XCEL Quest Blog-Tame the Chaos!Make Your Journey as Rewarding as Your Success
Let me sum it up. When you begin thinking about doing something new and a bit risky, you’re likely going to experience some doubt, anxiety, or frustration—all different guises for FEAR!! All very unpleasant.
When your head hits the pillow does your mind scan through the day ticking off all the things you got done (and didn’t get done)? Do you ever (or maybe always) feel time is outpacing your to-do list?
Without a Personal Workflow System we end up defaulting to an approach that rests on three tools, which are also our greatest vulnerabilities.
Spontaneity and flexibility are crucial to your work, which requires significant thinking, focus, and even creativity. Learn how a workflow system can offer that time.
Chaos not only is a powerful catalyst for the undesirable, but also a catalyst for creativity, flexibility, and growth
Imagine for the investment of 10-20 minutes in a daily habit you could experience joy, relaxation, insight, humility, patience, and new learning.
The default approach of prioritizing is guided by (1) human survival needs and (2) your existing beliefs, experiences, and habits. Thus you get more of what you’re already doing!
Whether you’re feeling unappreciated, frustrated, resentful, or overloaded with too much of a good thing, you’ve likely experienced the energy-zapping power of overwhelm.
Do you still allow yourself that joy first experienced as a young teen—falling in love with a song and listening to it non-stop?
Remember when your college or university last updated its learning management system or worst yet, switch to a new one? Such changes can leave you frustrated, feeling like a novice.
As the New Year arrives, a collective cultural discussion erupts about wrapping-up the old and anticipating the new. Often that’s transformed into expectations that you consider a new habit for the New Year.
Would you like to wrap up this semester with a feeling of accomplishment? What about, as a bonus, you walk away energized to make the break restorative and productive.
Do you hate planning? Do you love planning? Whether you hate or love planning, keep an open mind to this argument . . .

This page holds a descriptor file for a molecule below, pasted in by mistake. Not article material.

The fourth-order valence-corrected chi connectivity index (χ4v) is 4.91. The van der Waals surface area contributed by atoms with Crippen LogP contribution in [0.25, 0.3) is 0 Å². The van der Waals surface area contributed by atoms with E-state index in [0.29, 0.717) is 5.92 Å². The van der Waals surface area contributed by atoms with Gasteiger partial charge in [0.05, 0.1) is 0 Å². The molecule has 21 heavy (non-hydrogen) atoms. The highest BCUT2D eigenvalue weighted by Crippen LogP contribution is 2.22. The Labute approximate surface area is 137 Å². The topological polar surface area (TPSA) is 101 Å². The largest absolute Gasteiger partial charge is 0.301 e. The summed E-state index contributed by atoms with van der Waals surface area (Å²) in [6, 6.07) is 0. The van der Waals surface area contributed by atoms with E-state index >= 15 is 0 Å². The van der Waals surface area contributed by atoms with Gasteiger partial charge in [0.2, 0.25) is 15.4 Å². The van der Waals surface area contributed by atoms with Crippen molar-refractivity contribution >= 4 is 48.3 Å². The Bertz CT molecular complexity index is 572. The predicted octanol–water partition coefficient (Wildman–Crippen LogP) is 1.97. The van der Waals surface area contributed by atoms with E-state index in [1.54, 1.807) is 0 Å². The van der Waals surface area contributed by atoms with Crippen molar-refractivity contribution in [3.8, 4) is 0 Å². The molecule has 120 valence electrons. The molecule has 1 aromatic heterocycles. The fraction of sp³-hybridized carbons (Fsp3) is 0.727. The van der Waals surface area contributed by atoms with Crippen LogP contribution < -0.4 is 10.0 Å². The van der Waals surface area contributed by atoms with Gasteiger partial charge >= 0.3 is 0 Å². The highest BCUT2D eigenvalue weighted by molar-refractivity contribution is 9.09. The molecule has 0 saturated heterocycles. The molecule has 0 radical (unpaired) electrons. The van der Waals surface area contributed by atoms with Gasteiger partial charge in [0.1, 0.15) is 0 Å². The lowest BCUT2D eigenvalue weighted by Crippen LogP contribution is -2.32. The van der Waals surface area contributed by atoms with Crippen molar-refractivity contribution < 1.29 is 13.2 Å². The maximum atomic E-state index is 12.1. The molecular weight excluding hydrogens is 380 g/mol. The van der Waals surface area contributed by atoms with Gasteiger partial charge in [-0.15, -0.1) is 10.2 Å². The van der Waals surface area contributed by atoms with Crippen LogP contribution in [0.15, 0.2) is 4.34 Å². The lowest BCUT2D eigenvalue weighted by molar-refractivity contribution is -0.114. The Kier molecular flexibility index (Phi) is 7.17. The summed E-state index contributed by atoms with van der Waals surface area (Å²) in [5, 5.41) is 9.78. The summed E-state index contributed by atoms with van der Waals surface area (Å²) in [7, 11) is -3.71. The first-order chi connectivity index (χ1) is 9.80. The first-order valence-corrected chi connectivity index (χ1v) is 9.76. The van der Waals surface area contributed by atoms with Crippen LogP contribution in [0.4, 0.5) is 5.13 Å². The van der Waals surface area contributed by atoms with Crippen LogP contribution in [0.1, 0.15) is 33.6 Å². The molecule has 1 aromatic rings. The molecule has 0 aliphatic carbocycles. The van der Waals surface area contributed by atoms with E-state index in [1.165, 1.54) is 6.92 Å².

Have you noticed that your email and social media feeds are flooded with promises? “Follow this 3-step strategy and experience magic.” “Complete this 30-day plan and forever be freed of your worst nightmare.” On and on it goes.
Do you ever experience a subtle rage building in you when someone offers highly recommended best practices that are proven effective and ideal for your particular challenge?
No need to agree on which activities are fun, just important to have fun—plenty of it. Fun not only creates joy, excitement, pleasure, and renewal. Fun sparks ideas.
Ready for a real vacation? But are you worried about the post-vacation mental fog that may potentially derail your momentum and motivation?
If writing is a summer priority and you’re not already writing, look for this lurking dangerous thought. “I have plenty of time so I’ll begin writing in a few weeks.”
As you approach the short-lived transition from academic year to summer, try this reflection exercise, which can set your course for both summer enjoyment and productivity!
Imagine you collect, enjoy, and share treasures, valuable treasures as scare as time, as important as relationships, and as irreplaceable as your reputation.
Do you have a strategy you can quickly whip out when your plan has gone awry or perhaps when you’re simply trying to salvage something from a day that has gone wrong?
Are there days you intend to write and everything gets in the way? Do you find something keeps intruding on the time you hoped to work on your dissertation? Do you have days when you doubt you can even do it?
What is this magnetic draw that email has? When you’re overwhelmed with so much stuff to do and much of it evokes resistance, email offers clarity, surprise, and a potential reward.
Have you noticed that negative comments in your peer reviews or student course evaluations stick with you longer than positive ones? Rick Hansen memorably observes, “the brain is like Velcro for negative experiences but Teflon for positive ones.”